Learning the Way: Teaching and Learning with and for Youth from Refugee Backgrounds on Prince Edward Island

By MacNevin, Joanne | Canadian Journal of Education, November 2012 | Go to article overview
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Learning the Way: Teaching and Learning with and for Youth from Refugee Backgrounds on Prince Edward Island


MacNevin, Joanne, Canadian Journal of Education


In a report by the Canadian Council on Social Development, it was estimated that by 2016, 25% of Canada's children and youth will have arrived in the country as immigrants or refugees (PCCY, 2006). Children and youth who are coming to Canada from refugee backgrounds represent a particularly vulnerable portion of the population. Many of these young people have experienced war, violence, separation from family and friends, loss of home and country, and/or interrupted educational experiences (Anderson, Hamilton, Moore, Loewen, & Frater-Mathieson, 2004; Helmer & Eddy, 2003; Stewart, 2007, 2009, 2011).

This is particularly salient and troubling when placed in the global context. According to the Global Trends Report 2010 that was published by the United Nations High Commissioner for Refugees (UNHCR), there were 43.7 million individuals worldwide in 2010 who had been forced to leave their homes and countries due to war, violence, and persecution (UNHCR, 2011). Moreover, of these individuals who were forced to flee their homelands, 44% were children under the age of 18 years (UNHCR, 2011). When these children and youth arrive in Canada, they deserve a safe place to live, grow, and learn. However, recent research has shown that these children and youth often face further barriers in Canada such as racism, discrimination, and poverty (Kanu, 2008; Stewart, 2011).

Between 2006 and 2009, schools in Prince Edward Island (PEI), particularly those schools in the province's capital, experienced a four-fold increase in immigrant students (EAL database, 2010). Of these newly arrived students, approximately 14% had come from refugee backgrounds (EAL database, 2011). In particular schools within the capital city, the percentages of immigrant children and youth from refugee backgrounds in the student population could range from 5% to 40% (EAL database, 2011). The number of students from refugee backgrounds in PEI schools, combined with the specialized teaching methods and resources that may be required to meet the educational needs of these students, highlights a need for research that will serve to guide policy and practice.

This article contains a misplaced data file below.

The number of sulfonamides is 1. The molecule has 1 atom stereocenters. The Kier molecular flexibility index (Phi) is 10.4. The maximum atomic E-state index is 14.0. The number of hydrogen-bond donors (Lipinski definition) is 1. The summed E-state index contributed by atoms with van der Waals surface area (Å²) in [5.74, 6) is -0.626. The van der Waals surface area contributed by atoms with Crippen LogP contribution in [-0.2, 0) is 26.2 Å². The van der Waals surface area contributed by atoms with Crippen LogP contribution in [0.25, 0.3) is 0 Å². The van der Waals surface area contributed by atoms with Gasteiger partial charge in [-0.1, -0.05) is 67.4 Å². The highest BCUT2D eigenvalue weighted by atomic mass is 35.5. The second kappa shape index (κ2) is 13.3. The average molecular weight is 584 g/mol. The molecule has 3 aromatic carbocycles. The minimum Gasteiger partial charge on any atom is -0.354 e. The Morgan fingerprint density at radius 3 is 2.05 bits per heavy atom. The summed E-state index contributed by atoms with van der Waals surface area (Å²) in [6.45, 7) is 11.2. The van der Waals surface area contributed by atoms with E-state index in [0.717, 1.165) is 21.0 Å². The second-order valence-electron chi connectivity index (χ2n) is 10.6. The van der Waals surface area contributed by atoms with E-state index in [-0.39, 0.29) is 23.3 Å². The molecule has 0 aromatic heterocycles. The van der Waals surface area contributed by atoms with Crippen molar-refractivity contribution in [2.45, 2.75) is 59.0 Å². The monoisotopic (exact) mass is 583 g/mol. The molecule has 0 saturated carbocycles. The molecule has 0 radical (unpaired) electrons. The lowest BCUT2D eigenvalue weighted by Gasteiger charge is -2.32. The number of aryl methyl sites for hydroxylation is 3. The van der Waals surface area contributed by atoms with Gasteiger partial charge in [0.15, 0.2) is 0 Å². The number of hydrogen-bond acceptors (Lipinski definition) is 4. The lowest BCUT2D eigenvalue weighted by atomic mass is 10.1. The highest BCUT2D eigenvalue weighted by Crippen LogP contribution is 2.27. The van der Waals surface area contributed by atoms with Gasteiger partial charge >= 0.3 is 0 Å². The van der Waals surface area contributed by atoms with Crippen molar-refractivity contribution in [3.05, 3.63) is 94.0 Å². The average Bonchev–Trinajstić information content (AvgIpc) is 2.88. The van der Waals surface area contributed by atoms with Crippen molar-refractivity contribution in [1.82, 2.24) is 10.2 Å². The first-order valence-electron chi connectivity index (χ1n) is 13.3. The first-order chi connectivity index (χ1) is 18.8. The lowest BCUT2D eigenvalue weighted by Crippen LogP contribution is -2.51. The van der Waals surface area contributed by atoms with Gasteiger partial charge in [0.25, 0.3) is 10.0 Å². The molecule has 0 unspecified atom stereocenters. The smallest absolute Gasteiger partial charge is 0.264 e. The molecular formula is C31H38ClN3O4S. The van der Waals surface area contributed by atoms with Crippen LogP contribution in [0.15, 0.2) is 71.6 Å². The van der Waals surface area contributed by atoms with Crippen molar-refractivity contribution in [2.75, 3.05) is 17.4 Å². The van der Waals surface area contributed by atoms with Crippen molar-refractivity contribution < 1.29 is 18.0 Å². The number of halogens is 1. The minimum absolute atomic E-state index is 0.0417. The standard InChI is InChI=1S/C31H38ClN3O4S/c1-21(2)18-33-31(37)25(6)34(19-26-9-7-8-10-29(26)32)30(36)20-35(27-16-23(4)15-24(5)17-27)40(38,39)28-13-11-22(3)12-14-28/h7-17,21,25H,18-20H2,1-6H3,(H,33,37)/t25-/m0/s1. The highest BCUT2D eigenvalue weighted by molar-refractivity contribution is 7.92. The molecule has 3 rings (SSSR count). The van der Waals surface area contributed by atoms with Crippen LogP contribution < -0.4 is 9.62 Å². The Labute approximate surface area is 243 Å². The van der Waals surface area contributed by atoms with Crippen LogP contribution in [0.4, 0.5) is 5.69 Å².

Significance of the Study

The purpose of this study was to explore the teaching and learning practices surrounding students from refugee backgrounds on Prince Edward Island (PEI). The study examined the challenges and joys expressed by teachers, the learning needs and strengths of students from refugee backgrounds, and the practices and strategies being employed by teachers. The specific research questions addressed were:

* What is being done in other provinces in Canada to engage learners from refugee backgrounds?

* What are the teaching practices, challenges, and opportunities as encountered by educators, and what are the challenges and opportunities as experienced by students from refugee backgrounds?

* What programs, supports, or pedagogical strategies could be integrated into Prince Edward Island educational contexts in order to enhance educational experiences for students from refugee backgrounds?

The significance of this study is found in the unique challenges and learning needs faced by students who come to the Canadian school system from refugee backgrounds. This work aims to address a gap in the scholarly literature, as there is currently a paucity of research available in Canada that focuses on the schooling of youth from refugee backgrounds. This study highlights issues and provides new understandings regarding teaching youth from refugee backgrounds with the hope that this will help enhance the educational experiences of these youth. As well, there is currently no policy in existence on PEI that relates to the teaching and learning of youth from refugee backgrounds, though the Prince Edward Island Department of Education and Early Childhood Development Minister's Directive (MD) on Special Education (2001) does recognize that students may require assistance or special considerations if there are "cultural and/or linguistic factors.

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